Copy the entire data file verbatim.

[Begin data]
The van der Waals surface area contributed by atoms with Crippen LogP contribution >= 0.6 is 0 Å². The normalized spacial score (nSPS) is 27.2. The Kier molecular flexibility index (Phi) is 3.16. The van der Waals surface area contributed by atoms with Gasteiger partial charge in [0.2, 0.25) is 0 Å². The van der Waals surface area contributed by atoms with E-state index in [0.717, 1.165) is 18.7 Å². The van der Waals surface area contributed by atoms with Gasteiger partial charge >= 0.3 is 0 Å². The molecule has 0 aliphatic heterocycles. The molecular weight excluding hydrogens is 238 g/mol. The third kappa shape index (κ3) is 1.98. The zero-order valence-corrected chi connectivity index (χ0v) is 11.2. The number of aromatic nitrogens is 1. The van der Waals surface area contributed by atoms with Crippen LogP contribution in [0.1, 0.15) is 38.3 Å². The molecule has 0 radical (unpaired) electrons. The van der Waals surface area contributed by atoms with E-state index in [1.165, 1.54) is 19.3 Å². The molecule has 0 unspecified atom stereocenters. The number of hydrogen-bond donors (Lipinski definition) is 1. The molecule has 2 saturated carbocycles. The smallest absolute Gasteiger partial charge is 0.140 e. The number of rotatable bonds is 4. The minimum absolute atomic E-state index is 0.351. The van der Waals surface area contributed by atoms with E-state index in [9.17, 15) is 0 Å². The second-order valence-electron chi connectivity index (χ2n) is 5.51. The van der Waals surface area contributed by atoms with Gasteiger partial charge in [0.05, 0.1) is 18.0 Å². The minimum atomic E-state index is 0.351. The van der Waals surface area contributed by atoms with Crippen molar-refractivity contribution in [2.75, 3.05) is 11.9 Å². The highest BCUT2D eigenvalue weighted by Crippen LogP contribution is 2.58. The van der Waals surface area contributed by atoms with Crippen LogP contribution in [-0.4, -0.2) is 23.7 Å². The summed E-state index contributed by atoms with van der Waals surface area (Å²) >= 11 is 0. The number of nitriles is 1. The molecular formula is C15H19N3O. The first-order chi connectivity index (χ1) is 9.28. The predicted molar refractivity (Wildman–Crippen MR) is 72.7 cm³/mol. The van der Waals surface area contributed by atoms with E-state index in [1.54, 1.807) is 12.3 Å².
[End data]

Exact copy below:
The van der Waals surface area contributed by atoms with Crippen LogP contribution >= 0.6 is 0 Å². The normalized spacial score (nSPS) is 27.2. The Kier molecular flexibility index (Phi) is 3.16. The van der Waals surface area contributed by atoms with Gasteiger partial charge in [0.2, 0.25) is 0 Å². The van der Waals surface area contributed by atoms with E-state index in [0.717, 1.165) is 18.7 Å². The van der Waals surface area contributed by atoms with Gasteiger partial charge >= 0.3 is 0 Å². The molecule has 0 aliphatic heterocycles. The molecular weight excluding hydrogens is 238 g/mol. The third kappa shape index (κ3) is 1.98. The zero-order valence-corrected chi connectivity index (χ0v) is 11.2. The number of aromatic nitrogens is 1. The van der Waals surface area contributed by atoms with Crippen LogP contribution in [0.1, 0.15) is 38.3 Å². The molecule has 0 radical (unpaired) electrons. The van der Waals surface area contributed by atoms with E-state index in [1.165, 1.54) is 19.3 Å². The molecule has 0 unspecified atom stereocenters. The number of hydrogen-bond donors (Lipinski definition) is 1. The molecule has 2 saturated carbocycles. The smallest absolute Gasteiger partial charge is 0.140 e. The number of rotatable bonds is 4. The minimum absolute atomic E-state index is 0.351. The van der Waals surface area contributed by atoms with E-state index in [9.17, 15) is 0 Å². The second-order valence-electron chi connectivity index (χ2n) is 5.51. The van der Waals surface area contributed by atoms with Gasteiger partial charge in [0.05, 0.1) is 18.0 Å². The minimum atomic E-state index is 0.351. The van der Waals surface area contributed by atoms with Crippen molar-refractivity contribution in [2.75, 3.05) is 11.9 Å². The highest BCUT2D eigenvalue weighted by Crippen LogP contribution is 2.58. The van der Waals surface area contributed by atoms with Crippen LogP contribution in [-0.4, -0.2) is 23.7 Å². The summed E-state index contributed by atoms with van der Waals surface area (Å²) >= 11 is 0. The number of nitriles is 1. The molecular formula is C15H19N3O. The first-order chi connectivity index (χ1) is 9.28. The predicted molar refractivity (Wildman–Crippen MR) is 72.7 cm³/mol. The van der Waals surface area contributed by atoms with E-state index in [1.54, 1.807) is 12.3 Å².